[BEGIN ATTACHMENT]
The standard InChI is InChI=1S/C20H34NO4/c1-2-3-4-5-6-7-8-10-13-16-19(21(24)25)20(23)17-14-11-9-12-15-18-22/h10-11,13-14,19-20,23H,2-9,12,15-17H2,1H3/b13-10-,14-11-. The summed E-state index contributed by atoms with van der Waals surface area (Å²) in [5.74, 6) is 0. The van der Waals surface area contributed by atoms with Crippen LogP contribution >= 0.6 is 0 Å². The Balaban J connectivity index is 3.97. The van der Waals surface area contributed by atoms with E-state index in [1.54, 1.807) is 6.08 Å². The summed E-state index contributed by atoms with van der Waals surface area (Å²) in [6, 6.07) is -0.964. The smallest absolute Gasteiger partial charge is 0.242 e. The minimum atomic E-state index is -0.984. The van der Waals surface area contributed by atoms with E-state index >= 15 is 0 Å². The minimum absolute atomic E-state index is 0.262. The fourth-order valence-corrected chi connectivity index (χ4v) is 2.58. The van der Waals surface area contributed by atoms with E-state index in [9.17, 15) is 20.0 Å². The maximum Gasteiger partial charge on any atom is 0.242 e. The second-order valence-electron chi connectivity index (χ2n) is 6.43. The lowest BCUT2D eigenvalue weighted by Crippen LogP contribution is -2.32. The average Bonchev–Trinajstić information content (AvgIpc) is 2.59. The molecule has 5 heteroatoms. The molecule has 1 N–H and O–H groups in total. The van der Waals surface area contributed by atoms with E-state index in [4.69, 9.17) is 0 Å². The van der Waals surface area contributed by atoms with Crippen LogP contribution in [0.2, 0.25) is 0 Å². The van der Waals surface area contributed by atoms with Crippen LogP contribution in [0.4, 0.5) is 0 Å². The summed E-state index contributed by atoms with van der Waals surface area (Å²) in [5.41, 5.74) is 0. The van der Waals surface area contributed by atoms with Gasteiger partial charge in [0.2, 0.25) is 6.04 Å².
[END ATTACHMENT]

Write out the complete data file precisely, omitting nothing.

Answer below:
The standard InChI is InChI=1S/C20H34NO4/c1-2-3-4-5-6-7-8-10-13-16-19(21(24)25)20(23)17-14-11-9-12-15-18-22/h10-11,13-14,19-20,23H,2-9,12,15-17H2,1H3/b13-10-,14-11-. The summed E-state index contributed by atoms with van der Waals surface area (Å²) in [5.74, 6) is 0. The van der Waals surface area contributed by atoms with Crippen LogP contribution >= 0.6 is 0 Å². The Balaban J connectivity index is 3.97. The van der Waals surface area contributed by atoms with E-state index in [1.54, 1.807) is 6.08 Å². The summed E-state index contributed by atoms with van der Waals surface area (Å²) in [6, 6.07) is -0.964. The smallest absolute Gasteiger partial charge is 0.242 e. The minimum atomic E-state index is -0.984. The van der Waals surface area contributed by atoms with E-state index >= 15 is 0 Å². The minimum absolute atomic E-state index is 0.262. The fourth-order valence-corrected chi connectivity index (χ4v) is 2.58. The van der Waals surface area contributed by atoms with E-state index in [9.17, 15) is 20.0 Å². The maximum Gasteiger partial charge on any atom is 0.242 e. The second-order valence-electron chi connectivity index (χ2n) is 6.43. The lowest BCUT2D eigenvalue weighted by Crippen LogP contribution is -2.32. The average Bonchev–Trinajstić information content (AvgIpc) is 2.59. The molecule has 5 heteroatoms. The molecule has 1 N–H and O–H groups in total. The van der Waals surface area contributed by atoms with E-state index in [4.69, 9.17) is 0 Å². The van der Waals surface area contributed by atoms with Crippen LogP contribution in [0.2, 0.25) is 0 Å². The van der Waals surface area contributed by atoms with Crippen LogP contribution in [0.4, 0.5) is 0 Å². The summed E-state index contributed by atoms with van der Waals surface area (Å²) in [5.41, 5.74) is 0. The van der Waals surface area contributed by atoms with Gasteiger partial charge in [0.2, 0.25) is 6.04 Å².